Most interesting landmarks of Niue

Chasms and caves

"Specialty" of Niue is its caves and chasms. Niue has very special caves – they start shortly before the sea coast as narrow chasms. As one goes ahead, chasm turns into a beautiful cave with stalactites and stalagmites. Finally, the cave opens towards the sea. Thus these caves have at least two entrances – one inland and one towards the sea.

Some of these caves were well suited to everyday needs – thus until recent times many Niue people lived in them.

Below are listed some notable examples of such caves (but there are many more):

  • Ana Mahaga Underwater Cave (Limu Twin Caves) – north-western part, in the sea. The diver can enter one of two vertical chimneys and, as he dives deeper, he reaches a cave which extends to the edge of the reef. Other impressive underwater cave is Dome which goes some 30 m under the mainland.
  • Anapala Chasm – south-eastern part. Cave with a stream in it. The roof of this cave has partly collapsed. Inside is located a spring with good drinking water, it is used by local people since old times.
  • Anatoloa Cave – eastern part. Possibly – site of ritual burials in the past, legendary abode of a powerful god. Monument of archaeology – historical cave shelter, used already 2000 years ago. Human bones.
  • Avaiki Cave – western coast. Legendary first landing place on the island. One cave is available through a narrow gorge, it reaches the coast. This cave has amazing stalactites and stalagmites. From the first cave is available another cave as well. This other cave has beautiful dripstone formations – giant stalactites hanging over a large pool. The pool with its lucid water resembles a giant aquarium with interesting marine life in it. Cave served as a shelter in the 13th – 15th centuries.
  • Matapa Chasm – gorge with natural pool, some 10 m tall walls. As one approaches the sea, the noise of waves in the chasm is overwhelming. Served as a shelter in the 17th – 20th centuries.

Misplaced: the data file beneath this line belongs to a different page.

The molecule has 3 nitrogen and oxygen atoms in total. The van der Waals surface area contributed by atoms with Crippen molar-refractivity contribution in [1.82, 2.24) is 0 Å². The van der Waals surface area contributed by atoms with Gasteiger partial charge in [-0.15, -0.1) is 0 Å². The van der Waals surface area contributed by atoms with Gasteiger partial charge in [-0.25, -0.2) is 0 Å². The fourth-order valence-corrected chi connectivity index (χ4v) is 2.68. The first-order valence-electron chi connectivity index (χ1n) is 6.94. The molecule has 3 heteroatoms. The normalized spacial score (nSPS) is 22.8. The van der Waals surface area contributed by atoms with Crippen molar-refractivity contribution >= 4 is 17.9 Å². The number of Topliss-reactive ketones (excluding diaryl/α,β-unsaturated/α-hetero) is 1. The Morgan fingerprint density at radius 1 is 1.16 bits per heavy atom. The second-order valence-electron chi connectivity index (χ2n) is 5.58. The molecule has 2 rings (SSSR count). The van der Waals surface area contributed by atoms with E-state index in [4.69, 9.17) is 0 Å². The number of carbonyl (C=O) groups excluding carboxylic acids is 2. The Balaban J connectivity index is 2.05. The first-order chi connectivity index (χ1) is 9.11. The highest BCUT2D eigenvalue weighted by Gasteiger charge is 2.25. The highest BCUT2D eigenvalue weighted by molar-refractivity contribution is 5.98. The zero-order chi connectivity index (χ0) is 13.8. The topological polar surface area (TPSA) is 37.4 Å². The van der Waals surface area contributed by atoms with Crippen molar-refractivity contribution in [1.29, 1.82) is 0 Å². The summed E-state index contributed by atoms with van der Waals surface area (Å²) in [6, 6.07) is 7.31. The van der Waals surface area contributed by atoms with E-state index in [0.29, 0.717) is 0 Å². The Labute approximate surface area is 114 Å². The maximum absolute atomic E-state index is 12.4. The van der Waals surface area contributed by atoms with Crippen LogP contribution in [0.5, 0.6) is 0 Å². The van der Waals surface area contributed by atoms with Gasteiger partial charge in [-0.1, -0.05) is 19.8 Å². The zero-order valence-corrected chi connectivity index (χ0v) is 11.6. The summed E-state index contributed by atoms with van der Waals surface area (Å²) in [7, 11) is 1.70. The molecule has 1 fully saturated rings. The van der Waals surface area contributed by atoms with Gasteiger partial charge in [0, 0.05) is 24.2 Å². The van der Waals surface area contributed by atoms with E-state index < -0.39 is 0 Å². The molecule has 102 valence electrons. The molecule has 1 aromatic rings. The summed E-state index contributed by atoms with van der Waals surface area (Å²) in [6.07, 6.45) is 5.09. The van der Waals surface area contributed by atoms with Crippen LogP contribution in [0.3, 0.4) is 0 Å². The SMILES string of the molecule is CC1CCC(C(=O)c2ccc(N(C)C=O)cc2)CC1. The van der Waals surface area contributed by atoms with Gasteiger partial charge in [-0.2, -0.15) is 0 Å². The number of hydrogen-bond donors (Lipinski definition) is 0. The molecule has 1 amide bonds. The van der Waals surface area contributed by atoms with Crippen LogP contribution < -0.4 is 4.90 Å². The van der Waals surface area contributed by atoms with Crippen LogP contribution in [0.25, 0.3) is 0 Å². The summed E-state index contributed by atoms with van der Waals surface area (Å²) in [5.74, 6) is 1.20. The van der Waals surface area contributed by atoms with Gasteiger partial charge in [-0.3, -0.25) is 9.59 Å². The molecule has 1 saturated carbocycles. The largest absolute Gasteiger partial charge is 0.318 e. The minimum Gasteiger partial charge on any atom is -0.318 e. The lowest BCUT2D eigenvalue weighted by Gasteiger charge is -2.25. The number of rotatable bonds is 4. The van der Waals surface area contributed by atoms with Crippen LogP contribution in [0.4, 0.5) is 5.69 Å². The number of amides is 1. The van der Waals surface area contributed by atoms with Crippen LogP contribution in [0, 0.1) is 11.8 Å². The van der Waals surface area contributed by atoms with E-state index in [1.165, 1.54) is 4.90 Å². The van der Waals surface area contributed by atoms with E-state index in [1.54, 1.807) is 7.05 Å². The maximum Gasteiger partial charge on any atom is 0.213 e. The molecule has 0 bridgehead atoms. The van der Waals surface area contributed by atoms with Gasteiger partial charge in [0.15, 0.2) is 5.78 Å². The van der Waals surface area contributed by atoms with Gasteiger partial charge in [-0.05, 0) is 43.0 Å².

• Palaha Cave – western coast. One of the biggest caves on the island, close to Avaiki Cave. Numerous smaller seaside caves are available through this cave.
  • Talava Arches and Caves (often erroneously: Tavala Arches) – northern coast. One of the major sights in Niue: beautiful cave with three huge natural arches. After entering the cave, there are two exits – one towards the sea with one enormous natural arch visible (approximately 7 m high and 20 – 25 m wide), another – to a sinkhole with two other large natural arches. From the sinkhole are available some more caves. Sinkhole and arches have formed by collapse of cave roof. First seen by Captain Cook.
  • Togo Chasm – south eastern part. Located in impressive karst landscape. Nearby: natural arch, smaller caves with speleothems.
  • Ulupaka – eastern coast. Longer cave with beautiful stalactites and stalagmites. Here are located ancient cave shelters which were used in the 13th – 15th centuries.
  • Vaikona Chasm – south-eastern part. Impressive chasm with a cave towards the sea. In this cave one should dive from one room to another.
Other landmarks
Karst landscape at Huvalu Forest, Niue
Karst landscape at Huvalu Forest / vuorikari, Flickr. CC BY-SA 2.0